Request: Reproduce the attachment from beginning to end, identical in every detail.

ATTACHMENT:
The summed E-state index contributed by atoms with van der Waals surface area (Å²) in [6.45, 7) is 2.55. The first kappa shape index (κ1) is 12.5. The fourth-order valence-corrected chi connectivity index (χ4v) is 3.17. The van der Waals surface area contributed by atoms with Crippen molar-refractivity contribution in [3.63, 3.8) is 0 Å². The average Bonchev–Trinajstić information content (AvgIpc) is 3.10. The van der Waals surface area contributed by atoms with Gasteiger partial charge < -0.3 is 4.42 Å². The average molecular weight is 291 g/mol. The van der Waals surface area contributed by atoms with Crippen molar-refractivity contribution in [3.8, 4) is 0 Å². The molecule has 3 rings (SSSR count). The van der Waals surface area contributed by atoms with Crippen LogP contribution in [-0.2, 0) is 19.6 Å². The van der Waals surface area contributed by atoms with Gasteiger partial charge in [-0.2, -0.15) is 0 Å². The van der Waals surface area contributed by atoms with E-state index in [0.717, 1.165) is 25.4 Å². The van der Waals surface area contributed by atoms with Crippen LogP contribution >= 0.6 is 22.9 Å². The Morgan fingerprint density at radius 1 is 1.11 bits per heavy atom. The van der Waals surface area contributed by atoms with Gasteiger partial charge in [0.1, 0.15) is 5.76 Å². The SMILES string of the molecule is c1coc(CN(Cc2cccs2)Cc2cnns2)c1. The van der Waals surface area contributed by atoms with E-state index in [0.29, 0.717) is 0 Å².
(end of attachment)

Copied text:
The summed E-state index contributed by atoms with van der Waals surface area (Å²) in [6.45, 7) is 2.55. The first kappa shape index (κ1) is 12.5. The fourth-order valence-corrected chi connectivity index (χ4v) is 3.17. The van der Waals surface area contributed by atoms with Crippen molar-refractivity contribution in [3.63, 3.8) is 0 Å². The average Bonchev–Trinajstić information content (AvgIpc) is 3.10. The van der Waals surface area contributed by atoms with Gasteiger partial charge < -0.3 is 4.42 Å². The average molecular weight is 291 g/mol. The van der Waals surface area contributed by atoms with Crippen molar-refractivity contribution in [3.8, 4) is 0 Å². The molecule has 3 rings (SSSR count). The van der Waals surface area contributed by atoms with Crippen LogP contribution in [-0.2, 0) is 19.6 Å². The van der Waals surface area contributed by atoms with Gasteiger partial charge in [-0.2, -0.15) is 0 Å². The van der Waals surface area contributed by atoms with E-state index in [0.717, 1.165) is 25.4 Å². The van der Waals surface area contributed by atoms with Crippen LogP contribution >= 0.6 is 22.9 Å². The Morgan fingerprint density at radius 1 is 1.11 bits per heavy atom. The van der Waals surface area contributed by atoms with Gasteiger partial charge in [0.1, 0.15) is 5.76 Å². The SMILES string of the molecule is c1coc(CN(Cc2cccs2)Cc2cnns2)c1. The van der Waals surface area contributed by atoms with E-state index in [0.29, 0.717) is 0 Å².